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City, prepares for BofA protesters, gives police expanded powers

For the second year in a row, the city of Charlotte has granted police expanded powers for Bank of America’s annual shareholders meeting.

According to the city, the “extraordinary event” declaration affects a roughly 72-block section of uptown from 12:01 a.m. to 11:59 p.m. Wednesday. The shareholders meeting is set to start at 10 a.m. in the Charlotte Marriott City Center hotel, 100 W. Trade St.

“Bank of America locations have been the target of (protests) in the past by well-organized groups,” according to the declaration, signed last week by City Manager Ron Carlee.

A memo from Police Chief Rodney Monroe to Carlee says the event will require “significant public safety resources.” The memo does not say how many police officers will be needed uptown.

CMPD Maj. Jeff Estes told the Observer Monday that the department, as policy, does not disclose the number of officers who will provide security for such an event.

He said CMPD is expecting hundreds of protesters this year – but fewer than last year’s 500 to 600. He credited last year’s Democratic National Convention with creating buzz about Charlotte and, therefore, luring more protesters to the city for last year’s shareholders meeting.

CMPD will have at least one of its helicopters circling uptown Wednesday, he said. But police presence in other parts of the city won’t be reduced in order to put more officers in uptown during the shareholders meeting, he said. Rather, he said, the additional officers will be provided by rearranging schedules.

At last year’s Bank of America shareholders meeting, some streets and intersections were blocked as protesters paraded through the city toward the Charlotte-based bank’s headquarters building at Trade and Tryon streets. Protesters criticized, among other things, the bank’s foreclosure practices.

Bank of America’s 2012 shareholders meeting marked only the second time the city had made an extraordinary event declaration, after the City Council authorized such declarations in preparation for the DNC.

The declarations ban people from bringing a range of items into the zone, such as hammers, fireworks and other things that can be used as weapons. The declarations also give police officers more latitude to stop people who appear to have one of those items.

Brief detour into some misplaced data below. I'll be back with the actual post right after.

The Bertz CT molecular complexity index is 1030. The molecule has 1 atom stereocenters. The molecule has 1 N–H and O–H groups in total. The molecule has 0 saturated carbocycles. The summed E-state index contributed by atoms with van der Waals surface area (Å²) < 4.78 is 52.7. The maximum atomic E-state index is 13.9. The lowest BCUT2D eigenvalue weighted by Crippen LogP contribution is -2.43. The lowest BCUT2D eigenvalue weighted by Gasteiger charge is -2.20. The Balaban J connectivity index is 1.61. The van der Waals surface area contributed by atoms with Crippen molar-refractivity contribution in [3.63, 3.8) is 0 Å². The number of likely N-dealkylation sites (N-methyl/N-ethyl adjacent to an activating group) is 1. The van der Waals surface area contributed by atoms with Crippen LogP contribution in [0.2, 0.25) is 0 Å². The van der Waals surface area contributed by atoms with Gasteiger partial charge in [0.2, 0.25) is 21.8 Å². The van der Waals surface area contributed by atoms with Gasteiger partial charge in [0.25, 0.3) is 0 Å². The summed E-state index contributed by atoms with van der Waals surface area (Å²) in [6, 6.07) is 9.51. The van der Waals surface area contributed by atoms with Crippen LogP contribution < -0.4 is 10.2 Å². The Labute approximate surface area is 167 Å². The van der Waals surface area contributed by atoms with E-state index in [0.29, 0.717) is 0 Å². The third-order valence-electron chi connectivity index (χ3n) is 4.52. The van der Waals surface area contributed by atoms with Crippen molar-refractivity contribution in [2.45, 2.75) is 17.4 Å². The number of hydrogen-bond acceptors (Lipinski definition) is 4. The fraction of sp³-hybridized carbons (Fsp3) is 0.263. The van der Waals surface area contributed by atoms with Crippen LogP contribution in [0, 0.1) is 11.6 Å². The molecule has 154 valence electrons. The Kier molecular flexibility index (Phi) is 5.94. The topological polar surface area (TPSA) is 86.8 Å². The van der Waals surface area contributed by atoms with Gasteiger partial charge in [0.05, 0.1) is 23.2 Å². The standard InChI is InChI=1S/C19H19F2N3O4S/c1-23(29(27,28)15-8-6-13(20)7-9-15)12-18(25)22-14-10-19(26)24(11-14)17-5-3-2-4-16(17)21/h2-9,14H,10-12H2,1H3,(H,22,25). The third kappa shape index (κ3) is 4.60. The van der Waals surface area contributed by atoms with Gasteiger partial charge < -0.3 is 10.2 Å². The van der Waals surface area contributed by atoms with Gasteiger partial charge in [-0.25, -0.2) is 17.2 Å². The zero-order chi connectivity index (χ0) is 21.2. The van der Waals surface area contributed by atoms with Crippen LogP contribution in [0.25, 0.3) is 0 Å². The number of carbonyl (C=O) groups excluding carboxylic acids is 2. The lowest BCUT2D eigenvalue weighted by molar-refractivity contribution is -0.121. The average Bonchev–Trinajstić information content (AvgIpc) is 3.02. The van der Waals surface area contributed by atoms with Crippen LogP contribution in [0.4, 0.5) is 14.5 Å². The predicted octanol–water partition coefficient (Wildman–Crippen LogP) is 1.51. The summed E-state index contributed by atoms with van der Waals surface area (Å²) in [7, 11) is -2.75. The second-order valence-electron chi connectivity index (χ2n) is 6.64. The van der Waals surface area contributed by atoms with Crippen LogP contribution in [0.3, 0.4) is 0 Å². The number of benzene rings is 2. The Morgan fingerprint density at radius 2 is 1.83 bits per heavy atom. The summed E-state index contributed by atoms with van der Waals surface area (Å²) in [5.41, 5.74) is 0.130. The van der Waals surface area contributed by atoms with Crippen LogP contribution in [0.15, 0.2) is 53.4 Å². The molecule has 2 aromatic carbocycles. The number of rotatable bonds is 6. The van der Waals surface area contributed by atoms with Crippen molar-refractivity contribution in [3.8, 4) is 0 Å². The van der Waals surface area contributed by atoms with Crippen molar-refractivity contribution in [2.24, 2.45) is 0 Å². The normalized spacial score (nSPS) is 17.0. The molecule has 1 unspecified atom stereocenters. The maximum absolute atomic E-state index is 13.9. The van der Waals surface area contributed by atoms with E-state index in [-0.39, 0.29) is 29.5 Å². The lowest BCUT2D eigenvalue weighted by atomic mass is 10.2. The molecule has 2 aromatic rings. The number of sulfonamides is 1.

“Ordinarily, you can carry around a pipe in your backpack all you want,” Estes said. “But during an extraordinary event, when those items we know are used as weapons … We’re allowed to investigate those items.”

Gary Oikemus, director of hotel operations for Marriott City Center, said Monday that he’s heard protester turnout will be lower than in 2012. “But I don’t think anyone knows for sure.”

Still, his hotel is approaching preparations for the event the way it did for the DNC, with guest safety a key focus, he said. “Your preparation is certainly different than your normal everyday preparation.”

Kerul Dyer, spokeswoman for the San Francisco-based Rainforest Action Network, which is helping organize Charlotte-area events to protest Bank of America’s financing of the coal industry, said she expects fewer protesters compared with last year. She said she attributes that to Bank of America’s participation in the National Mortgage Settlement.

The American Civil Liberties Union of North Carolina, which is wary of the extraordinary event ordinance, won’t be in Charlotte for the shareholders meeting, Chris Brook, legal director for the state group said. But the organization will be closely following coverage of the event, he said.

Some other events for which the city has called extraordinary event declarations are the CIAA basketball tournament earlier this year, last year’s Food Lion Speed Street festival and last year’s Duke Energy shareholders meeting.

Roberts: 704-358-5248; Twitter: @DeonERoberts
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